It is necessary that the paint powder comprises a curable polymer and for this purpose we prefer a thermosetting polymer rather than a thermoplastic polymer. The thermosetting polymer should be such as is permanently cured after heating. This allows the cutting up and assembly of the article, for example a mirror, without damage to the paint. The glass transition temperature of the thermosetting polymer should be sufficiently high to allow application of the powder but the cured paint must be sufficiently flexible to resist forces such as mechanical forces. Preferably, the glass transition temperature (Tg) of the thermosetting polymer is between 60 and 90° C., most preferably between 60 and 75° C. As the thermosetting polymer, epoxy, polyester, polyurethane, acrylic or amino resins such as melamine may be used.
The paint powder is preferably homogeneous, to the extent that each particle thereof contains the same ingredients. In addition to the thermosetting polymer, the paint may contain other ingredients such as fillers (for example a carbonate) and pigments. Any pigment compatible with the thermosetting polymer can be used. The paint powder is however preferably free of volatile compounds and by preference is totally free of lead and lead compounds.
The granulometry of the paint powder is important in order to obtain a uniform cured paint layer. Preferably, the distribution of the sizes of particles is relatively large. If the granulometric range is too narrow, there is a risk of forming a powder coating with a significant number of voids. Such voids may be difficult to fill up during curing of the powder. Furthermore the granulometry of the powder particles is an important factor in the ease with which the powder may be applied by electrostatic projection. Thus, we prefer that the granulometry of the paint powder should be between 0 and 200 μm for example with 90% by volume of the particles being between 10 and 100 μm.
Preferably, the paint powder is applied by projection. A suitable projection method is electrostatic projection. An electric generator provides a continuous high tension of for example 40 to 80 kV which, when applied to the nozzle of a gun, creates a strong electrical field which ionises the air and charges powder particles passing therethrough. The charged particles are directed towards the substrate to be coated, that is the mirror, which is earthed. The paint powder becomes deposited on the substrate and is then ready to be cured. The paint powder is preferably applied at room temperature.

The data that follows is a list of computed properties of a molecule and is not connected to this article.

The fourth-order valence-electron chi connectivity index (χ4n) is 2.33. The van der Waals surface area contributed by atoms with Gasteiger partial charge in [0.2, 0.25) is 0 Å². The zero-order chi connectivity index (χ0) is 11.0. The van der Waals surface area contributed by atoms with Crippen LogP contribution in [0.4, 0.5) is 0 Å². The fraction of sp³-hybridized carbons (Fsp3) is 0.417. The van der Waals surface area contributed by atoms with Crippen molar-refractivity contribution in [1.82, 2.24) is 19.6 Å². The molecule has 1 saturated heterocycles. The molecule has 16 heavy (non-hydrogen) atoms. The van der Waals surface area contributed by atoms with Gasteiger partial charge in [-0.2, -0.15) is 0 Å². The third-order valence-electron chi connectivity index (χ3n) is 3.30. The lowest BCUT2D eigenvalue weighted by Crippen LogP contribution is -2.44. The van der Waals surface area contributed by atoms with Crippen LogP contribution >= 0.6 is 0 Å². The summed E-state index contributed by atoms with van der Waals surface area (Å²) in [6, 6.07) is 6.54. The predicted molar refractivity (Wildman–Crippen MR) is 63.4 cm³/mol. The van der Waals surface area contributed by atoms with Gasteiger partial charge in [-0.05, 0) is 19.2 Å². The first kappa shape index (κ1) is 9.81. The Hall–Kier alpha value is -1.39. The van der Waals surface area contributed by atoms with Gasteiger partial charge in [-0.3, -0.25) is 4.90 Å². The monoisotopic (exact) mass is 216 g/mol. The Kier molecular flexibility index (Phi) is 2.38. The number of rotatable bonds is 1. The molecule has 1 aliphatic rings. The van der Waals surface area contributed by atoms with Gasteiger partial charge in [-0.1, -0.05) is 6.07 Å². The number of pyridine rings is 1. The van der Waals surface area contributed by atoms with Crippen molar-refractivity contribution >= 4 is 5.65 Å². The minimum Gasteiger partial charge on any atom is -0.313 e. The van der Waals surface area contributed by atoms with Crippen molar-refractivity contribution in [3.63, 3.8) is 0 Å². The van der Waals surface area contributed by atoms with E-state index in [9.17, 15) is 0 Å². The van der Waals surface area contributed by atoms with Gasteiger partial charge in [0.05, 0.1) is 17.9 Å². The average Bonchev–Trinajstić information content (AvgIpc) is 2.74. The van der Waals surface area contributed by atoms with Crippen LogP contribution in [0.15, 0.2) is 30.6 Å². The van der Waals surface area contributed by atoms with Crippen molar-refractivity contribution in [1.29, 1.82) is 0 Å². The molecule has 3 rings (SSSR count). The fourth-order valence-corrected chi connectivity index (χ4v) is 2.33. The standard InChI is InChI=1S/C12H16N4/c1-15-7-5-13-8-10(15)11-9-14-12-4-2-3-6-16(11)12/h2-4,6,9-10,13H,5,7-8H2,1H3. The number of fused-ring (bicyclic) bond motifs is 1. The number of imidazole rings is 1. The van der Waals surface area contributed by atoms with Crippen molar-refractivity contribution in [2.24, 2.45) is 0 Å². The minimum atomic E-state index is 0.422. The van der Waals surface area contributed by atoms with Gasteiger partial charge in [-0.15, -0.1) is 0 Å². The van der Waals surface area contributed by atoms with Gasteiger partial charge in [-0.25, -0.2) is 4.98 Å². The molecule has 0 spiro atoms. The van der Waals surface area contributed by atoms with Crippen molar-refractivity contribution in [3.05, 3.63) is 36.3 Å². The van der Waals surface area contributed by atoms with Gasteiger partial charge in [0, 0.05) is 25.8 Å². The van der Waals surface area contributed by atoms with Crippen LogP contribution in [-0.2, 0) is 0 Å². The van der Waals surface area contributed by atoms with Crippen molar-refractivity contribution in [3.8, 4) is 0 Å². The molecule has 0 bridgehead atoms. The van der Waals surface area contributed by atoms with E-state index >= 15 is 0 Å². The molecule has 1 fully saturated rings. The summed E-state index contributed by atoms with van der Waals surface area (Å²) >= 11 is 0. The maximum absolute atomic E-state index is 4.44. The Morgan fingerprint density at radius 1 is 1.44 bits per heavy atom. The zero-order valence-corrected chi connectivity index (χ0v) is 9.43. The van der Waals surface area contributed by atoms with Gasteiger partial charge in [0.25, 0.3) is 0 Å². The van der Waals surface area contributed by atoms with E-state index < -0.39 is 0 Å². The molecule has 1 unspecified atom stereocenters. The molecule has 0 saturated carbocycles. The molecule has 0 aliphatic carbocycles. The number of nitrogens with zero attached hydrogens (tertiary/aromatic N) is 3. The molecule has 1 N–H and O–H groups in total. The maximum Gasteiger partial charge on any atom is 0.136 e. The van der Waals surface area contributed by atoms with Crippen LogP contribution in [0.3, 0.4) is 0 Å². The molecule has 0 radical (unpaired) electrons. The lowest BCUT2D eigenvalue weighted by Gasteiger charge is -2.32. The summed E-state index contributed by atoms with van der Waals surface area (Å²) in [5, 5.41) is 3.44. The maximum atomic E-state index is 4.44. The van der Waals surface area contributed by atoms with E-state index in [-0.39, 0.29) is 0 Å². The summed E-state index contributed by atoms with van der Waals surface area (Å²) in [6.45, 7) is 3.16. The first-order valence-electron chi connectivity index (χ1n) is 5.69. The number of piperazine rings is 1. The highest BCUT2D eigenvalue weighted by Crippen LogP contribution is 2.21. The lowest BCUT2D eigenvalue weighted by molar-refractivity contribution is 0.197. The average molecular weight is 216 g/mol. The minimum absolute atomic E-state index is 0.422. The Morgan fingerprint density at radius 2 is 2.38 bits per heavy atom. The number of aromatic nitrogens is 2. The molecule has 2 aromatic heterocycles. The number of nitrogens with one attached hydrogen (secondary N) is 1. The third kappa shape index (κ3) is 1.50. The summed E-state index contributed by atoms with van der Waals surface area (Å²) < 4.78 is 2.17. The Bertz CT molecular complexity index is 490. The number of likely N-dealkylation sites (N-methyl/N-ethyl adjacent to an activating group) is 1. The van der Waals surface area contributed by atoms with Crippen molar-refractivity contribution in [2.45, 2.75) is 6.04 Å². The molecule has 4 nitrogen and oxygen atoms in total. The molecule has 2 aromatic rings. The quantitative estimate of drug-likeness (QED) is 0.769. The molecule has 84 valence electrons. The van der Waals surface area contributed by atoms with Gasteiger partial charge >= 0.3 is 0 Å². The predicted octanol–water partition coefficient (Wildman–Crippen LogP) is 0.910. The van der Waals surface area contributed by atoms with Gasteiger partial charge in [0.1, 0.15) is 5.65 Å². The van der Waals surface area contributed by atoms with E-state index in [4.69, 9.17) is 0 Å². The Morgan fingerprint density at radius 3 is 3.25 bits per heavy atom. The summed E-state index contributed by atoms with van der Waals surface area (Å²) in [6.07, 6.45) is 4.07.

Preferably, the thermosetting polymer is cured by placing the reflective article, together with the paint powder applied thereto, in an oven. A suitable curing temperature is from 150° C. to 180° C. Curing typically takes a few minutes.
Preferably, the protective layer of paint has a thickness of from 50 μm to 80 μm, such as about 60 μm.
One protective paint layer is generally sufficient to protect the reflective metal layer.
The present invention is particularly applicable to mirrors of irregular configuration, such as curved mirrors, where the prior art painting techniques are more difficult to perform.
We have found that it is possible for the corrosion resistance and solvent resistance of the article carrying the paint deposited from a powder according to the invention to be as good or even better than would be the case for similar articles treated with two layers of paint applied from a liquid in the known manner. The mirrors according to the invention may also exhibit good resistance to conventional adhesives.